- Paperback: 752 pages
- Publisher: Vintage (Feb. 12 1988)
- Language: English
- ISBN-10: 0394753666
- ISBN-13: 978-0394753669
- Product Dimensions: 13.1 x 3.8 x 20.3 cm
- Shipping Weight: 658 g
- Average Customer Review: 45 customer reviews
- Amazon Bestsellers Rank: #73,808 in Books (See Top 100 in Books)
The Fatal Shore: The epic of Australia's founding Paperback – Feb 12 1988
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An extraordinary volume--even a masterpiece--about the early history of Australia that reads like the finest of novels. Hughes captures everything in this complex tableau with narrative finesse that drives the reader ever-deeper into specific facts and greater understanding. He presents compassionate understanding of the plights of colonists--both freemen and convicts--and the Aboriginal peoples they displaced. One of the very best works of history I have ever read. --This text refers to an out of print or unavailable edition of this title.
From Library Journal
For 80 years between 1788 and 1868 England transported its convicts to Australia. This punishment provided the first immigrants and the work force to build the colony. Using diaries, letters, and original sources, Hughes meticulously documents this history. All sides of the story are told: the political and social reasoning behind the Transportation System, the viewpoint of the captains who had the difficult job of governing and developing the colonies, and of course the dilemma of the prisoners. This is a very thorough and accurate history of Australian colonization written by the author of the book and BBC/Time-Life TV series The Shock of the New . A definitive work that is an essential purchase for both public and academic libraries. BOMC and History Book Club main selections. Judith Nixon, Purdue Univ. Libs., W. Lafayette, Ind.
Copyright 1986 Reed Business Information, Inc. --This text refers to an out of print or unavailable edition of this title.
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Hughes tells the story of the discovery of Australia, the decision of Great Britain to "transport" its convicted to the continent, the various kinds of lives the convicts found there, the aboriginal settlers and their treatment by the newcomers, and the ultimate creation of a new society. There are harrowing accounts of the passage from Britain to Australia in the convict ships, and still shocking accounts of the secondary places of punishment created in Australia for repeat offenders -- places such as Norfolk Island, Port Aurthur, and Macquarrie Bay. Hughes describes these nineteenth century camps as precursors of the Gulag in our own time, and I am afraid he is correct. They reminded me to of Andersonville Prison in our own Civil War but on a much broader, more wicked scale. The description of the prisons and barbaric punishments were to me the most vivid portions of the book.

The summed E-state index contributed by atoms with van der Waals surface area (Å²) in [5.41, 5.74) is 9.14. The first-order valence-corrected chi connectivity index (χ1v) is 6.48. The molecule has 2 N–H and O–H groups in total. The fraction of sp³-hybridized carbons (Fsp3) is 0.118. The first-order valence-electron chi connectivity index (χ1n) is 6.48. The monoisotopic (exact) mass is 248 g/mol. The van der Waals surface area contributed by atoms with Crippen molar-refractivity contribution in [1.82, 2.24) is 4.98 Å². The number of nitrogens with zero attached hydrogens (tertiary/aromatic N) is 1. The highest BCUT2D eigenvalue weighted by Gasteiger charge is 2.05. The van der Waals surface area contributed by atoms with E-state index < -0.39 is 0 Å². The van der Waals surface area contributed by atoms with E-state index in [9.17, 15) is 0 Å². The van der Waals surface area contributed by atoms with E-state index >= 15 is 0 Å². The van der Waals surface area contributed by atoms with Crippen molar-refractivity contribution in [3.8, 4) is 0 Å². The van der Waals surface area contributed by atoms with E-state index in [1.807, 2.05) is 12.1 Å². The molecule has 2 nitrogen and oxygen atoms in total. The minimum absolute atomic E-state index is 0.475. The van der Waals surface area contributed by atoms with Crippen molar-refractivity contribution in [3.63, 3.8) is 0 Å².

Besides the horror stories, there is a great deal of nuanced, thoughtful writing in the book about the settlement and building of Australia and of the dangers of facile over-generalization about how the convicts fared, or about virtually any other historical subject. Some were able to serve out their sentences and rise to prosperity and a new life. Others were shamefully abused. The history of the aboriginal peoples too is described and it is an unhappy subject, alas.
Hughes begins with the early days of the transport and concludes when the system was finally abolished in the 1850's as a result of protests and of the Australian gold rush.
After reading this book, I thought I had realized my goal of learning something of Australia. More importantly, I felt part of the land even though I hadn't seen it before and will likely never see it again. Places that I read about and that were only names took on character and importance.
I have read a substantial amount of United States history but hadn't read about Australia before. This book is well-documented, eloquently written and has a feel for the pulse of its subject. It is an outstanding work of history and is sure to broaden the human perspective of the reader.
Hughes also examines the social history of Britain from the late eighteenth century to mid-nineteenth century - in particular, its criminology. And it's right that British social history should be assessed in this book, because I thought that transportation could not be understood in full without that context. The book was all the better for that. Were I to be churlish, I should point out that the Irish experience is slightly underplayed (but not overlooked) - one could view the Irish angle as more political than social - but as I said, that would be over-critical.
Among the tales of shocking brutality, there are great escape stories, assessments of the British officials who were brave and humane enough to attempt reform, and an assessment of the effect of the transportation system upon both the Australian psyche and upon the Aborigines.
Fascinating though all this is, I thought that Hughes had a tendency to depart from strict chronology. By that I mean that as one particular aspect of the story engaged his interest, he told it to completion. Frequently at the beginning of the next chapter I had to "leap backwards in time" as Hughes looked at another part of the history. This can be disorientating, but I tried to approach the book as a series of extended essays on transportation and Australian history. This worked for me. Perhaps Hughes's method was as good as the conceivable alternatives given the structure of the history he was dealing with.
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